Talk of the Town / Re: WW3 US vs Iran
« on: June 24, 2019, 03:47:46 AM »
kotob ra man sa pangisog si trump. hala bombahi na poslan man.

bitaw mag ampo tang tanan oi. kay lisod ni ug masugdan. mahimo na unjang WORLD WAR 3 kay labanay na man. molaban ang russia ug china sa iran. unya kinsa may mo laban sa US. ang pilipinas? ma pordoy ta kay daku ug gasto ning gera.

Talk of the Town / Re: WW3 US vs Iran
« on: June 24, 2019, 03:43:48 AM »
hala kombate na. cool lang ang iran. kataw-an lang si trump. porbida ning ahong manok. menos ug labok hihihihi

Talk of the Town / Re: WW3 US vs Iran
« on: June 24, 2019, 03:41:45 AM »
?url=https%3A%2F%2Fstatic - Show Posts - balong


?url=https%3A%2F%2Fstatic - Show Posts - balong

Talk of the Town / Re: WW3 US vs Iran
« on: June 24, 2019, 03:36:17 AM »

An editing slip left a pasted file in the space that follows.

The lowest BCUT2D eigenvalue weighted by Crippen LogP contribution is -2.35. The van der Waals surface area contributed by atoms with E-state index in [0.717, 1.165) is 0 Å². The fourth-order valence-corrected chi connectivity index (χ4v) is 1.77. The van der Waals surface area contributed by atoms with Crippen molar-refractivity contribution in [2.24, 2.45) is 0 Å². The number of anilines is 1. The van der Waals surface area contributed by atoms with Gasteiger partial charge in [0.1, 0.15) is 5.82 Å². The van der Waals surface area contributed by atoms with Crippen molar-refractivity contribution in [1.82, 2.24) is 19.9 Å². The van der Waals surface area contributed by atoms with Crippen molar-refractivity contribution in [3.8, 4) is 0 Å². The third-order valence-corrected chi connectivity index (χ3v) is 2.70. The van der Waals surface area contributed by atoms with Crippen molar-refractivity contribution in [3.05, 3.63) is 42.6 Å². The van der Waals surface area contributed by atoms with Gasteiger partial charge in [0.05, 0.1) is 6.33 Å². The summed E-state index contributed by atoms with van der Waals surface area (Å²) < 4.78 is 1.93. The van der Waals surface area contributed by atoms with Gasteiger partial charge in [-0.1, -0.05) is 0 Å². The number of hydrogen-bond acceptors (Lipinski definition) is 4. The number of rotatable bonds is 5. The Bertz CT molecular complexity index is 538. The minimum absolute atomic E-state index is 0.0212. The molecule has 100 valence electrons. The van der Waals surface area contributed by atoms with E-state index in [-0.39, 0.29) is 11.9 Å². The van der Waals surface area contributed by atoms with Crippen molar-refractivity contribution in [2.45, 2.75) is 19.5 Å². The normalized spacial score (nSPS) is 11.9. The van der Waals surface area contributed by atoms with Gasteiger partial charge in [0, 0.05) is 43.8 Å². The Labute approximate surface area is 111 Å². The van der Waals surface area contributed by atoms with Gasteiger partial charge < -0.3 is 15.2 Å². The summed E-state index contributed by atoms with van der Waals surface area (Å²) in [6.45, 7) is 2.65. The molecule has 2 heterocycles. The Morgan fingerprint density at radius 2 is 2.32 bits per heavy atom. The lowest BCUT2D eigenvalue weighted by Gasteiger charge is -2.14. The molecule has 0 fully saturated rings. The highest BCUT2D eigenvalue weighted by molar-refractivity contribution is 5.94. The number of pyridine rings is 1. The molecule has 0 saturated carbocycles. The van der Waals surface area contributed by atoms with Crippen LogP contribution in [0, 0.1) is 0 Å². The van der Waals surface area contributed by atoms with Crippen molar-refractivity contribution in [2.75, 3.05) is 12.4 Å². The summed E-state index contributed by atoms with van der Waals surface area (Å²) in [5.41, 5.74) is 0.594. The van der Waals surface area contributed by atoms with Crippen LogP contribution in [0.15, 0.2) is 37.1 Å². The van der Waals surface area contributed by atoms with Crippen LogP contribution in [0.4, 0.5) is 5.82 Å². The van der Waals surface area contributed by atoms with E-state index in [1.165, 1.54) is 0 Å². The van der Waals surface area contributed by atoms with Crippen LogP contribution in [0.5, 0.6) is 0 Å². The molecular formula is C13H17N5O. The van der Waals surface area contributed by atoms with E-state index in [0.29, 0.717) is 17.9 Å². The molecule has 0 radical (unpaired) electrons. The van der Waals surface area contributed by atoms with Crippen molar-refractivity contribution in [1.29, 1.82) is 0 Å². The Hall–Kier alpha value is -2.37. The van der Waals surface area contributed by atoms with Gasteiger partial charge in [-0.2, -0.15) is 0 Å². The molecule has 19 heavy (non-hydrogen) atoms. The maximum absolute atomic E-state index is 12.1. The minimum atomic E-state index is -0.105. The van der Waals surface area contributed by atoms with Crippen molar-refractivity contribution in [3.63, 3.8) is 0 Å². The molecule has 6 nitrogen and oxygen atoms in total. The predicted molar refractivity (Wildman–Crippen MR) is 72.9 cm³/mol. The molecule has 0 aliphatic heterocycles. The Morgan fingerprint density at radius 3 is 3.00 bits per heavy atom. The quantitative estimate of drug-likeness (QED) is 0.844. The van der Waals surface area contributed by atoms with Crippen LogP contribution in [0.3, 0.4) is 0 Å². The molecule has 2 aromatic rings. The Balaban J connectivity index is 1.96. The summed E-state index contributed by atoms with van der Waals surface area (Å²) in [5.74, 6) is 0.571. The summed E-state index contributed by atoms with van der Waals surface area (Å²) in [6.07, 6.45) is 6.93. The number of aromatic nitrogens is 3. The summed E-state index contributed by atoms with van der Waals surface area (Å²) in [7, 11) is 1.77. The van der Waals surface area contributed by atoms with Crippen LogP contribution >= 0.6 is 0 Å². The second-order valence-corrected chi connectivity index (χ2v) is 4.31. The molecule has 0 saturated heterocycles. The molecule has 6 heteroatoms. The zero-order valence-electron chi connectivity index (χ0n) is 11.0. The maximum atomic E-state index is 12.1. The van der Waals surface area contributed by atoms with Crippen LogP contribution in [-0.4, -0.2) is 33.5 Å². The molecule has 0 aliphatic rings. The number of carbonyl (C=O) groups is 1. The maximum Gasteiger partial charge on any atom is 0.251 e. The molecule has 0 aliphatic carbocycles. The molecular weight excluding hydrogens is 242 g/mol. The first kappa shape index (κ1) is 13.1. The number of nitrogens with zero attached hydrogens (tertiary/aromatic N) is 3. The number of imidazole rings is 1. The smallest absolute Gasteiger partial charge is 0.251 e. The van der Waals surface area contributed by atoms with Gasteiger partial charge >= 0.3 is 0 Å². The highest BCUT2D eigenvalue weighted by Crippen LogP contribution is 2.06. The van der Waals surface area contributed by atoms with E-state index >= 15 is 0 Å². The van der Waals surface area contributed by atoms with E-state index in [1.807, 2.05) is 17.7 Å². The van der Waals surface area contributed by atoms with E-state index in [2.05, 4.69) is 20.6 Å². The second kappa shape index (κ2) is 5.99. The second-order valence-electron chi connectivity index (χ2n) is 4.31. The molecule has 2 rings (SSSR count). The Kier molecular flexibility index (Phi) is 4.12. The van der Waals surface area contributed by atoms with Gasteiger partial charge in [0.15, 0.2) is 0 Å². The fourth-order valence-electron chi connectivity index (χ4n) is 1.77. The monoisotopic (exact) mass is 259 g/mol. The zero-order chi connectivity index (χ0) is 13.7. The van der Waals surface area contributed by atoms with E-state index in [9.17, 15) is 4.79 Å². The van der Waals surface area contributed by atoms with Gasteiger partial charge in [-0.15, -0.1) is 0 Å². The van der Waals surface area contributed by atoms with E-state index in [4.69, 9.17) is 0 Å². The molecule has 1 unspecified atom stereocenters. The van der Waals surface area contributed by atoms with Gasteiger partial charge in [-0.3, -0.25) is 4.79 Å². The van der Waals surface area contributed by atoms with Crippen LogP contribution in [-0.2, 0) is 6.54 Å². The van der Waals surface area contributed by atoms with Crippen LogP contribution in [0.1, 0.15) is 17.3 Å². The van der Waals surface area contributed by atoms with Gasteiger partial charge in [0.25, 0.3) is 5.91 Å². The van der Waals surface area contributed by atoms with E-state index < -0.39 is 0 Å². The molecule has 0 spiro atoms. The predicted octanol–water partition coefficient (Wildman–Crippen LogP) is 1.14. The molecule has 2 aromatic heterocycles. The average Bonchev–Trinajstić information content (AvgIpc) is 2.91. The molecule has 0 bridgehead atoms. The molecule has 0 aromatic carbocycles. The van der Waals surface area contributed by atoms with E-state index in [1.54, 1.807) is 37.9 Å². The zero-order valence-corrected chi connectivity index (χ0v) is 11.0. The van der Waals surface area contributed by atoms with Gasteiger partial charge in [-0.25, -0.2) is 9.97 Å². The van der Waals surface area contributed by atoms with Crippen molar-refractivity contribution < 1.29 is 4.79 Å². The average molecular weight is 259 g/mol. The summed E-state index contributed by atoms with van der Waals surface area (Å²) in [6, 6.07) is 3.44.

I believe this is why Tehran in May opted for a riskier strategy of incrementally increasing pressure on America while whittling down its demands for resumption of nuclear talks. President Hassan Rouhani announced Iran would gradually reconsider its obligations under the JCPOA starting with retaining enriched uranium at home as opposed to sending it abroad. Then, the Trump administration accused Iran of attacking oil tankers around the Strait of Hormuz. Iran has denied the attacks, but Iran has often threatened Gulf shipping whenever it has faced sanctions and threats from America—a signal to the international community that the Islamic Republic is capable of obstructing oil commerce through one of the most strategically vital waterways. And then for good measure, Iran shot down an American drone. Tehran, I think, hoped that its incremental escalation would not lead to war, but generate a diplomatic process. It was a risky move, but one that may yet pay off.